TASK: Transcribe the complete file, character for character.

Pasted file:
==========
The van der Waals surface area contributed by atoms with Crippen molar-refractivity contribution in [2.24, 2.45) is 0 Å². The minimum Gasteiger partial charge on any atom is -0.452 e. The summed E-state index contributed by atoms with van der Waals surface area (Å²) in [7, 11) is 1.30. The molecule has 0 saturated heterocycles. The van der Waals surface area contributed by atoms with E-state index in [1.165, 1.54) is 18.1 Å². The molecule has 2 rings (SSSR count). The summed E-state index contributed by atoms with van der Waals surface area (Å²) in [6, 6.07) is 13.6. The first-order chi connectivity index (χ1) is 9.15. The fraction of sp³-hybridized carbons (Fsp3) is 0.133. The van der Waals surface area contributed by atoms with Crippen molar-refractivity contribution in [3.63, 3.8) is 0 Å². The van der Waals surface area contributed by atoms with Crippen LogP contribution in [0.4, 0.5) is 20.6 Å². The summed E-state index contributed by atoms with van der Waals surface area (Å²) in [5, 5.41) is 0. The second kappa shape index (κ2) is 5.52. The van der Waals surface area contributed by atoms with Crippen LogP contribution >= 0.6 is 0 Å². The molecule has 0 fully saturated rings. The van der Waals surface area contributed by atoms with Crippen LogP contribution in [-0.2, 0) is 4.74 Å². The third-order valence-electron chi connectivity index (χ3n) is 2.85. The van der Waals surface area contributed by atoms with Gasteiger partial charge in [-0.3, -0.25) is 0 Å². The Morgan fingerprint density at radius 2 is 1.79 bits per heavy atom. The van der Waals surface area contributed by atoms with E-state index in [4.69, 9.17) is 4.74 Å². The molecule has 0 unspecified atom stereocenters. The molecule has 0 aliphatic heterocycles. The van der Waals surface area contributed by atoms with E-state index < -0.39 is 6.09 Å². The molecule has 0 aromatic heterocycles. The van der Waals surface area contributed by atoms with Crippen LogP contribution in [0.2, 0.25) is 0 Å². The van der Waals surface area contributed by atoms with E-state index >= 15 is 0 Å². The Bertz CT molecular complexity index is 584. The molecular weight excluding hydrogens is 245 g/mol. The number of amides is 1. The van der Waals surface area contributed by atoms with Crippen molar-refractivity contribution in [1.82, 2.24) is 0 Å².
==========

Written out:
The van der Waals surface area contributed by atoms with Crippen molar-refractivity contribution in [2.24, 2.45) is 0 Å². The minimum Gasteiger partial charge on any atom is -0.452 e. The summed E-state index contributed by atoms with van der Waals surface area (Å²) in [7, 11) is 1.30. The molecule has 0 saturated heterocycles. The van der Waals surface area contributed by atoms with E-state index in [1.165, 1.54) is 18.1 Å². The molecule has 2 rings (SSSR count). The summed E-state index contributed by atoms with van der Waals surface area (Å²) in [6, 6.07) is 13.6. The first-order chi connectivity index (χ1) is 9.15. The fraction of sp³-hybridized carbons (Fsp3) is 0.133. The van der Waals surface area contributed by atoms with Crippen molar-refractivity contribution in [3.63, 3.8) is 0 Å². The van der Waals surface area contributed by atoms with Crippen LogP contribution in [0.4, 0.5) is 20.6 Å². The summed E-state index contributed by atoms with van der Waals surface area (Å²) in [5, 5.41) is 0. The second kappa shape index (κ2) is 5.52. The van der Waals surface area contributed by atoms with Crippen LogP contribution >= 0.6 is 0 Å². The molecule has 0 fully saturated rings. The van der Waals surface area contributed by atoms with Crippen LogP contribution in [-0.2, 0) is 4.74 Å². The third-order valence-electron chi connectivity index (χ3n) is 2.85. The van der Waals surface area contributed by atoms with Gasteiger partial charge in [-0.3, -0.25) is 0 Å². The Morgan fingerprint density at radius 2 is 1.79 bits per heavy atom. The van der Waals surface area contributed by atoms with E-state index in [4.69, 9.17) is 4.74 Å². The molecule has 0 unspecified atom stereocenters. The molecule has 0 aliphatic heterocycles. The van der Waals surface area contributed by atoms with E-state index < -0.39 is 6.09 Å². The molecule has 0 aromatic heterocycles. The van der Waals surface area contributed by atoms with Crippen LogP contribution in [0.2, 0.25) is 0 Å². The van der Waals surface area contributed by atoms with E-state index >= 15 is 0 Å². The Bertz CT molecular complexity index is 584. The molecular weight excluding hydrogens is 245 g/mol. The number of amides is 1. The van der Waals surface area contributed by atoms with Crippen molar-refractivity contribution in [1.82, 2.24) is 0 Å².